Rosen, Katz discuss the state of Great Neck Plaza during virtual event

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Great Neck Plaza Deputy Mayor Ted Rosen (bottom left) and resident Leonard Katz (bottom right) are running to succeed current Mayor Jean Celender this election. (Screenshot by Robert Pelaez)

Great Neck Plaza mayoral candidates Ted Rosen and Leonard Katz discussed pressing issues facing the village, including the state of downtown businesses, parking, and the safety and well-being of residents, during Blank Slate Media’s virtual event on Thursday night.

Rosen, a practicing lawyer, was first appointed to the Board of Trustees in 1985 and currently serves as the village’s deputy mayor. Rosen is running on the United Residents Party line with Trustee Pamela Marksheid and Zoning Board of Appeals Chairman Michael Deluccia.

Katz, a Great Neck resident since 1971, is running for mayor on a write-in campaign along with residents Marnie Ives and Robert Farajollah for trustee positions under the Revive Great Neck Plaza Party banner.

Longtime Plaza Mayor Jean Celender is not seeking re-election.

The election will be held on Tuesday.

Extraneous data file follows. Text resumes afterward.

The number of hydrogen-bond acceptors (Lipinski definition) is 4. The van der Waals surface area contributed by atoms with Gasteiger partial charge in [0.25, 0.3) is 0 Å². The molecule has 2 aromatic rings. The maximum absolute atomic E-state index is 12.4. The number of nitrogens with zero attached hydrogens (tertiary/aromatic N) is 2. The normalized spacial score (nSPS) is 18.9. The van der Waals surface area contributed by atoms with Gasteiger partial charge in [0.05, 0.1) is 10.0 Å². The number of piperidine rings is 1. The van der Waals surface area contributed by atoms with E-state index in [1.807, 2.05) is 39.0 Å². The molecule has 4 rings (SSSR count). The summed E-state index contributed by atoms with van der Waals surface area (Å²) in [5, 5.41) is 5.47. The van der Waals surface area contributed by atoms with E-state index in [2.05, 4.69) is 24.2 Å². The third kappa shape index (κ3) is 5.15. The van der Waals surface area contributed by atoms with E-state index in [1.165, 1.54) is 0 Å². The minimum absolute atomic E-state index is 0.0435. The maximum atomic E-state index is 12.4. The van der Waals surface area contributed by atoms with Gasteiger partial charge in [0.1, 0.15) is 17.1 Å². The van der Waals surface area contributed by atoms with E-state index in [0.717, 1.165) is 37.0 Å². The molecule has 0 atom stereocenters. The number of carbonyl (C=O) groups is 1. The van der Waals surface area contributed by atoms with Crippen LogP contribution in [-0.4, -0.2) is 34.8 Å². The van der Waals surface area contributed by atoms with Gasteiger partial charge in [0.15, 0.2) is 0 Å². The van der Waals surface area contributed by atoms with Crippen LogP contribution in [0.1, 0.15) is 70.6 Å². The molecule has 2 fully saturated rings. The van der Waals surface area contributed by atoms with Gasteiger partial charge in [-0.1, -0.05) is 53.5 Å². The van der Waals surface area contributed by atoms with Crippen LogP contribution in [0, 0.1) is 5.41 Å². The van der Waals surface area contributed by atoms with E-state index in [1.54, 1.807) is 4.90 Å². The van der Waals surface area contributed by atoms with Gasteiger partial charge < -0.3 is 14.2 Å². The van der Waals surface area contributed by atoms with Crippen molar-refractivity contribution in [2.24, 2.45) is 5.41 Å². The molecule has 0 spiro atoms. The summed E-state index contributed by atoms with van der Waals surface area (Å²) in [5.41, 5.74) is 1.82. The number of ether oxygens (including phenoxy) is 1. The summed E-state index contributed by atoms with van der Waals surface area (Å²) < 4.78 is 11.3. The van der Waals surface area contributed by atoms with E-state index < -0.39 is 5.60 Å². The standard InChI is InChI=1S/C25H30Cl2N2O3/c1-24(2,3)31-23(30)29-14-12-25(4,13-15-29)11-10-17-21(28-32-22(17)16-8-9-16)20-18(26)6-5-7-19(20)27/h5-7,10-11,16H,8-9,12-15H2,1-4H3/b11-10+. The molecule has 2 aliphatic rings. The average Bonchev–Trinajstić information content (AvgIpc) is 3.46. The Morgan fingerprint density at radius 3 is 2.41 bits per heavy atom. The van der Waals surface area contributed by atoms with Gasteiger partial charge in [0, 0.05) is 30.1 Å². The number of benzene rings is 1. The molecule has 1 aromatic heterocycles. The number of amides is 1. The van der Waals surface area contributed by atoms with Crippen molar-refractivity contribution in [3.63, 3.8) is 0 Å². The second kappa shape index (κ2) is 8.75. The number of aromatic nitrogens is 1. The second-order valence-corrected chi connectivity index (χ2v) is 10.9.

The topic of empty storefronts throughout the Plaza’s downtown area has been discussed throughout the village in recent years, an issue that has only been magnified due to the restrictions caused by the coronavirus pandemic.

In a March interview, Rosen said he did not see the empty storefronts as an “extraordinary” problem, especially compared with other downtown areas throughout the state, but rather an area for improvement going forward.  He said the village government has been aiding downtown businesses throughout the pandemic.

“A lot of retail businesses, a lot of food establishments, a lot of restaurants are very much struggling and some of them are just not coming back,” Rosen said. “Our village personnel, our building inspector have worked very closely with businesses to explain to them the regulations, to help them make their businesses attractive and inviting.”